Encouragement Speaker Derrick Hayes gives an AUTISM Interview by asking six questions through each letter in the word AUTISM to give readers an insightful perspective from parents, experts, entrepreneurs and other leaders in the field.
Today’s AUTISM Interview is with Amy Kelly who is a mother to Danny, Annie and Ryan. Annie is diagnosed with moderate to severe autism, verbal apraxia, intellectual and developmental disabilities and general anxiety disorder. Amy is the Director of Family/Community Services for Devereux Advanced Behavioral Health, one of the nation’s oldest and largest non-profit providers of behavioral healthcare, and serves as a family representative on several special needs boards in the community, locally and nationally.
A is for Awareness – When and how did you first become aware that something was different?
In 2004, three weeks before the birth of my third child, my daughter, Annie, was diagnosed with autism (the day before her second birthday). What a frightening time for a young mother who had no knowledge of what autism even was. At her 12-month well visit, I noticed she wasn’t cooing or making good eye contact with others. By 15 months, we had Early Intervention (EI) in my house, sitting across from my own mom and me, telling us my baby girl had “overall global developmental delays— delays in every area.” I was heartbroken. My mom was furious. How dare they say something like that about her granddaughter!
In hindsight, even though the message was difficult to hear, EI was a blessing. My daughter is where she is today, partly because of good Early Intervention.
U is for Unique – How has this experience been unique for you and your child?
Autism is not an easy diagnosis. There are so many unknowns – the cause, the “cure,” the proper treatment, your child’s outcome. It can be tortuous if that is what we focus on but, at the beginning, that’s all I could see. Then, one day, I had my light bulb moment, gazing into my daughter’s beautiful blue eyes: This could have been me. I could have been the one born with autism, instead of my daughter. That realization allowed me to forgive myself (the guilt was there, even though I knew intellectually I didn’t do anything wrong) and accept my daughter for who she is— as a person first, who also has autism. I call many of the things Annie has taught us our “silver linings.” Humbling, everyday experiences that make me realize how big the little things truly are in life. I feel so honored to have such a wise teacher impart such an important lesson.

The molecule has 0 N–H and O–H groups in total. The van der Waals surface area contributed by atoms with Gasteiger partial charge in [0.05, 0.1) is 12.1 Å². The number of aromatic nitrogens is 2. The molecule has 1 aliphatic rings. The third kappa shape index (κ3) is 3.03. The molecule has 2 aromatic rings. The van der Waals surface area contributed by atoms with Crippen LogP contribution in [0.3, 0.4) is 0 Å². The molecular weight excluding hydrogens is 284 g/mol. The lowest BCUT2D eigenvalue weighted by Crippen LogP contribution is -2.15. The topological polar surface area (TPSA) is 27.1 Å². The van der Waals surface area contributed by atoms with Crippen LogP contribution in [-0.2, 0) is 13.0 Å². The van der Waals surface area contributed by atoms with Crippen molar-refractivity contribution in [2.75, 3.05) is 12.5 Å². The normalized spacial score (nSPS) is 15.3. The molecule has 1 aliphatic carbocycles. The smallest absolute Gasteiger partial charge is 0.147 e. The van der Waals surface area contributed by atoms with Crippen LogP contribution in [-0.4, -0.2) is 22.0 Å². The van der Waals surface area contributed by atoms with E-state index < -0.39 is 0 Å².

T is for Tools – What tools are there now that were not there in the beginning that could help other parents?
It took me many years to learn how to advocate for my daughter. Navigating through the educational system – with the medical system and the behavioral healthcare system – was a huge task in and of itself. Today, there are case managers, many of whom are free and covered by insurance, who can do this for you. There are also toolkits (https://www.autismspeaks.org/family-services/tool-kits) and amazing free documents, written by parent experts and doctors, on nearly every topic affecting people with autism. In addition, there are helpful websites that offer evidence-based information. A few of my favorites are:
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I is for Inspire – As a parent when you look at your child or children what inspires you?
My daughter Annie is one of my heroes. So are her brothers, Dan and Ryan. They are absolutely amazing with their sister. They have a bond I can’t explain or replicate. And they are all incredibly patient with one another. Annie is patient in trying to communicate or play with her brothers, and they are patient in always including her, teaching her new things, and helping her when she needs assistance. My children and their unique bond are undeniably my inspiration.
S is for Support – Are there things you struggle with or have struggled with and what types of support do you still need?
Autism is a family diagnosis and a journey. There will always be things I don’t know, challenges to overcome and more for us to learn. Mostly, I worry about Annie’s future. There is a never-ending fear of not being there for my daughter, and I have done what I can to this point to ensure she will be cared for through a special needs trust and future planning. I am also very worried for Annie when she turns 21 and no longer is entitled to supports. There is not enough funding, housing solutions or overall care for people over 21 with autism. The only way this will change is by parents advocating for more support through their state and local governments.
M is for Manage – What keys to success can you leave with parents so that they can better manage their day to day efforts?
From my perspective, there are three things that can help every family (with or without autism) manage their day to day efforts:
- Develop a family schedule everyone sticks to; use a visual version if you can. Some days, there will be new things that pop up, but waking up, school, homework, dinnertime, family time and bedtime should always be consistent and predictable.
- Find your silver linings. Remember— silver linings don’t just have to be about your family member with autism, they can be about anything. Doing this reminds us to stay present in our life and be grateful.
- Accomplish goals one step at a time. There is so much to balance as a parent of someone with extra needs (and simply as a parent!). Make your list and take things one at a time. I always say, “How can we eat an elephant? One bite at a time!”
This article was featured in Issue 60 – Sensory Tools For The Future